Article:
What we’re doing with most other asset owners is essentially growing the Overton Window. We’re saying ‘look, here are a whole range of themes that you have never thought about that you really have to be thinking about for 1.5°C-aligned investment. So it’s the social discourse shift.
We very deliberately built enough of the project that the intellectual direction and impact is clear; people can get a grip on it and really play around with it in their heads and with their teams. But we have also left enough of it open so that it can be owned by the asset owners we are collaborating with as it is developed. We have a small number of major global asset owners who are our working group for the project. They have a really tactile sense of the shape of the project, which in the weird and wonderful world of developing systemic financial products is a nice surprise!
What happens next?
We deliberately don’t have a public presence as yet because we’re still auditioning index providers. Should we be able to launch this intervention, the index provider and asset manager that works on the accompanying index-linked fund will want to do a lot of outreach and engagement work. In the meantime, we are doing as many meetings with asset owners and fund managers as possible, and going through multiple networks to have as many of these conversations as we can. We’re also exploring doing a global survey of asset owners, to get more information.
We’ve structured the project such that it is at the edge of what’s possible. It certainly is not something that anybody else is anywhere near doing, we can only really do it because of our positioning at the University, and because we’re not a corporate actor.
We’re not looking to build a for-profit venture, so that means we can say and do a lot of things that wouldn’t be possible within the mainstream product development world. And hopefully that means that no matter how big the actual index fund becomes, it shifts a lot of perceptions around our key themes. We hope it gets fixed income teams thinking much more drastically about climate change and other systemic risk.
We have to start building these themes into financial products and therefore into the flows of capital right through the investment system and muscular ways of engaging in corporate practice, instead of ‘tea and biscuits’ chats once the money has already been allocated to companies.
Debt markets haven’t cottoned on to climate change anywhere near fast enough, given that they’re both huge and play a big role. We’re driving a focus on company actions and outcomes, instead of just their disclosure (which might not even be linked to changing what they do). Within that, the really big intellectual contribution of the project is to say, “look, if you care about 1.5°C, you have to care about fossil fuel expansion because very explicitly in the IEA’s 2050 Net Zero scenario, it says we can’t build new fossil fuel infrastructure.” We hope to then get investment teams looking at the impact of banks and insurance in facilitating and financing fossil fuel expansion.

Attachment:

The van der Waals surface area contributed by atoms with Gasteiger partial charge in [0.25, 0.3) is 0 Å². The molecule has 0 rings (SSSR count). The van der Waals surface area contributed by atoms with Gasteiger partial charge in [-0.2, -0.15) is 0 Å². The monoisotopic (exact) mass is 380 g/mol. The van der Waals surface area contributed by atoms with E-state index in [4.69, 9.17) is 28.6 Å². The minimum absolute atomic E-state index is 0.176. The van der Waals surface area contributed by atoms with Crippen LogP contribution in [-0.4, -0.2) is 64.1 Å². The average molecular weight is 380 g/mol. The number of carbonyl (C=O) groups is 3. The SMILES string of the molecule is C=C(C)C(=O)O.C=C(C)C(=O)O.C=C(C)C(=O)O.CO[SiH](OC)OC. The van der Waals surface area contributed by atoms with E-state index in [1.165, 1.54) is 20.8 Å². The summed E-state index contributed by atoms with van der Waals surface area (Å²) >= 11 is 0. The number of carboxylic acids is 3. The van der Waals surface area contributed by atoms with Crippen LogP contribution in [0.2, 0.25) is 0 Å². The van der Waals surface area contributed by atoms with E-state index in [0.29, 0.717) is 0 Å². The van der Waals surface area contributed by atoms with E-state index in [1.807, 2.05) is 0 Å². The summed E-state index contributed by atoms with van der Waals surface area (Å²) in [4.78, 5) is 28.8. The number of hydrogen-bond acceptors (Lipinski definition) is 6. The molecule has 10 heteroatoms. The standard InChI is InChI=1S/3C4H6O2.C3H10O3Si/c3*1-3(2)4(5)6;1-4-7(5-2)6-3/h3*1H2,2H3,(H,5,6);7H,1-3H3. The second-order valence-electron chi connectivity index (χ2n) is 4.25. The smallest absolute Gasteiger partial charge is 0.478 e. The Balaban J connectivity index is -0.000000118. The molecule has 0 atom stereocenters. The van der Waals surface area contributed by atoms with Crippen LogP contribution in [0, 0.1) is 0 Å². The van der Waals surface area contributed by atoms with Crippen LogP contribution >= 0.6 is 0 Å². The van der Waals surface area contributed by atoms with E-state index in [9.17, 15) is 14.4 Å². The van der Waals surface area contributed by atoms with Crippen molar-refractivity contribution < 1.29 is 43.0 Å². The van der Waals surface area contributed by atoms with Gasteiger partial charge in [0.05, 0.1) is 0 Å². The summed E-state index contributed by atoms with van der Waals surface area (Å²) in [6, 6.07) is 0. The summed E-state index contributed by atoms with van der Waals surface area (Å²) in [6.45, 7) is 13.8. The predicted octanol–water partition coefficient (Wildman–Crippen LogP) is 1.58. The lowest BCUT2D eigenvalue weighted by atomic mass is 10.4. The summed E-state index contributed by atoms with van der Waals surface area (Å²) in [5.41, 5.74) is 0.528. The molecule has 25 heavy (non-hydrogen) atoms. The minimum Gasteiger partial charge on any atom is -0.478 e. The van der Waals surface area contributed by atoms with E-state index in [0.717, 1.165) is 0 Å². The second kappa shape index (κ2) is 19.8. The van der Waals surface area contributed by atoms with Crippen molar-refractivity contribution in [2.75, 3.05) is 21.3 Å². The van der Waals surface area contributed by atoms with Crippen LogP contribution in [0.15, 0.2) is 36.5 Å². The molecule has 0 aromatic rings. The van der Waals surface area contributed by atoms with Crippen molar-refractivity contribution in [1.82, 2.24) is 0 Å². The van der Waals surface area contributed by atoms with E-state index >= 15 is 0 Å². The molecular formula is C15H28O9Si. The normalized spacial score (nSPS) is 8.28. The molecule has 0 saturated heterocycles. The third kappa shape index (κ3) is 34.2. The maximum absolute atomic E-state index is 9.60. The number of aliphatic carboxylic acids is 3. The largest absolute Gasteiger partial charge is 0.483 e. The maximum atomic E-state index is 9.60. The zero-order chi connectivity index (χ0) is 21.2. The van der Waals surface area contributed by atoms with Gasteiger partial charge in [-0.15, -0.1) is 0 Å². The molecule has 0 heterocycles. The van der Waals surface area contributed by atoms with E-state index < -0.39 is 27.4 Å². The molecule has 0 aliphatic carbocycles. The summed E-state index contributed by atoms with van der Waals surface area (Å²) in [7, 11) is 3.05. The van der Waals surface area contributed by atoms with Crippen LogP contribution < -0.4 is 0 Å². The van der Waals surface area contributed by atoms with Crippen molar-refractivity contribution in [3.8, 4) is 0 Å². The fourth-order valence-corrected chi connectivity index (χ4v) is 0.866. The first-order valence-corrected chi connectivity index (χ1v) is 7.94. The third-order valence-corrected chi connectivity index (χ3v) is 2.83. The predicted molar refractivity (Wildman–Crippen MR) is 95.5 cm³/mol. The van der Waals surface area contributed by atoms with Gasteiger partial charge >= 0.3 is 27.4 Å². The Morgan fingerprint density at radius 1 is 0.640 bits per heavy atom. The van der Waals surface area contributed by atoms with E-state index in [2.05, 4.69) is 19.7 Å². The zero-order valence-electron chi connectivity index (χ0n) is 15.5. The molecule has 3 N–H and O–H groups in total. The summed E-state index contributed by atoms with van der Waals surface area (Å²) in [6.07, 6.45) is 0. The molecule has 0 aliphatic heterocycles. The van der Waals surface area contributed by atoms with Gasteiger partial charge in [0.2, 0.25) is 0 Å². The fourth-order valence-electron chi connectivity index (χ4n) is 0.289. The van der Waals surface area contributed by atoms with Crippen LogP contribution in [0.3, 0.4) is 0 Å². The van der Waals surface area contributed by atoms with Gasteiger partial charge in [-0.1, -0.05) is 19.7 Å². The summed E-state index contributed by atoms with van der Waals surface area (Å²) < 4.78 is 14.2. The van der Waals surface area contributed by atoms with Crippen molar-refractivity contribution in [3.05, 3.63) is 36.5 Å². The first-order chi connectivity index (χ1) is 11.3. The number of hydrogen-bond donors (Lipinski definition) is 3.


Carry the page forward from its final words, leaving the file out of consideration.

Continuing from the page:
We have to start building these themes into financial products and therefore into the flows of capital right through the investment system and muscular ways of engaging in corporate practice, instead of ‘tea and biscuits’ chats once the money has already been allocated to companies. We can’t do that by just focusing on fossil fuel expansion and demand: we also have to look at the wider carbon budget, and also specifically at the banks and the insurers that are financing, underwriting, syndicating, and essentially facilitating fossil fuel expansion. We have to cut in at that point too – and that’s very new for investors.
So, the hope is that regardless of how many investors pick up the actual index and accompanying fund, enough early adopters engage that discourse shifts are channeled through the industry because they’ll be championed by universal owners that do have clout.
How could our P4NE community support you or get involved?
Because we’re such a tiny project, we have no broader engagement strategy at this time. If you’re interested, I’m always up for a chat – just reach out.
Three key things that I really encourage people to think about (and weave into their work where it’s related) are the importance of having a focus on primary markets (new flows of capital, as opposed to peer-to-peer trades within investment markets), stopping fossil fuel expansion, and zooming in on how the banking and insurance sectors play in facilitating this expansion. These firms are playing an absolutely central role in financing the crisis that we’re in but there’s not yet enough stringent focus on them as actors who could be seeing the world otherwise and could be doing something differently. And unlike, for example, a fossil fuel firm, facilitating expansion activity isn’t their core business model: it shouldn’t be that difficult for them to change their activities. So, those two elements are things that I’d encourage people to explore, and I love to talk to people about.
Back to Stories
These firms are playing an absolutely central role in financing the crisis that we’re in but there’s not yet enough stringent focus on them as actors who could be seeing the world otherwise and could be doing something differently.